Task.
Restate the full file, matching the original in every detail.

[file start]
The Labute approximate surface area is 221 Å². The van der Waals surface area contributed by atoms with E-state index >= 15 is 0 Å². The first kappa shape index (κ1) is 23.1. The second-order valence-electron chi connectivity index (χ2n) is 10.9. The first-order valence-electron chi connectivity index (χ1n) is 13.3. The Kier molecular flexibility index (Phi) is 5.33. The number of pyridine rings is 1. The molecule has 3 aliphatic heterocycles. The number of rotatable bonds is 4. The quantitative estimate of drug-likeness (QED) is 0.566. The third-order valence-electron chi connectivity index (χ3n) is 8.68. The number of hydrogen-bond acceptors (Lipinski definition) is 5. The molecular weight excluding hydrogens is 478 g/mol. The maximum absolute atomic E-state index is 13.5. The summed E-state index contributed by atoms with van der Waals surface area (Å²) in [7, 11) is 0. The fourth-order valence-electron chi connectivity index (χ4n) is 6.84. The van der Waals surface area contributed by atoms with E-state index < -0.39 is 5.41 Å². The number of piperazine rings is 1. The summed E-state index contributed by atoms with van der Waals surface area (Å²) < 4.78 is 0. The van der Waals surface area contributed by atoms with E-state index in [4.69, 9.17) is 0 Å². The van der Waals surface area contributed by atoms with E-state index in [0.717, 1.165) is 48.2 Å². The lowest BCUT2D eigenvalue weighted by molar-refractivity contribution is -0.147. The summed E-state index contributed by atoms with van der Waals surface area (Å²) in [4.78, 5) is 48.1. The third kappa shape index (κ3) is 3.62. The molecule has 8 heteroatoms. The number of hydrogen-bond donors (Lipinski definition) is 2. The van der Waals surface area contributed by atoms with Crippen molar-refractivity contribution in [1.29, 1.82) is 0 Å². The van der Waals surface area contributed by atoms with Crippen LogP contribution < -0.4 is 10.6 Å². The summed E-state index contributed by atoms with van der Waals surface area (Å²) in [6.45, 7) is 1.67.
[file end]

The Labute approximate surface area is 221 Å². The van der Waals surface area contributed by atoms with E-state index >= 15 is 0 Å². The first kappa shape index (κ1) is 23.1. The second-order valence-electron chi connectivity index (χ2n) is 10.9. The first-order valence-electron chi connectivity index (χ1n) is 13.3. The Kier molecular flexibility index (Phi) is 5.33. The number of pyridine rings is 1. The molecule has 3 aliphatic heterocycles. The number of rotatable bonds is 4. The quantitative estimate of drug-likeness (QED) is 0.566. The third-order valence-electron chi connectivity index (χ3n) is 8.68. The number of hydrogen-bond acceptors (Lipinski definition) is 5. The molecular weight excluding hydrogens is 478 g/mol. The maximum absolute atomic E-state index is 13.5. The summed E-state index contributed by atoms with van der Waals surface area (Å²) in [7, 11) is 0. The fourth-order valence-electron chi connectivity index (χ4n) is 6.84. The van der Waals surface area contributed by atoms with E-state index < -0.39 is 5.41 Å². The number of piperazine rings is 1. The summed E-state index contributed by atoms with van der Waals surface area (Å²) < 4.78 is 0. The van der Waals surface area contributed by atoms with E-state index in [4.69, 9.17) is 0 Å². The van der Waals surface area contributed by atoms with E-state index in [0.717, 1.165) is 48.2 Å². The lowest BCUT2D eigenvalue weighted by molar-refractivity contribution is -0.147. The summed E-state index contributed by atoms with van der Waals surface area (Å²) in [4.78, 5) is 48.1. The third kappa shape index (κ3) is 3.62. The molecule has 8 heteroatoms. The number of hydrogen-bond donors (Lipinski definition) is 2. The van der Waals surface area contributed by atoms with Crippen molar-refractivity contribution in [1.29, 1.82) is 0 Å². The van der Waals surface area contributed by atoms with Crippen LogP contribution < -0.4 is 10.6 Å². The summed E-state index contributed by atoms with van der Waals surface area (Å²) in [6.45, 7) is 1.67.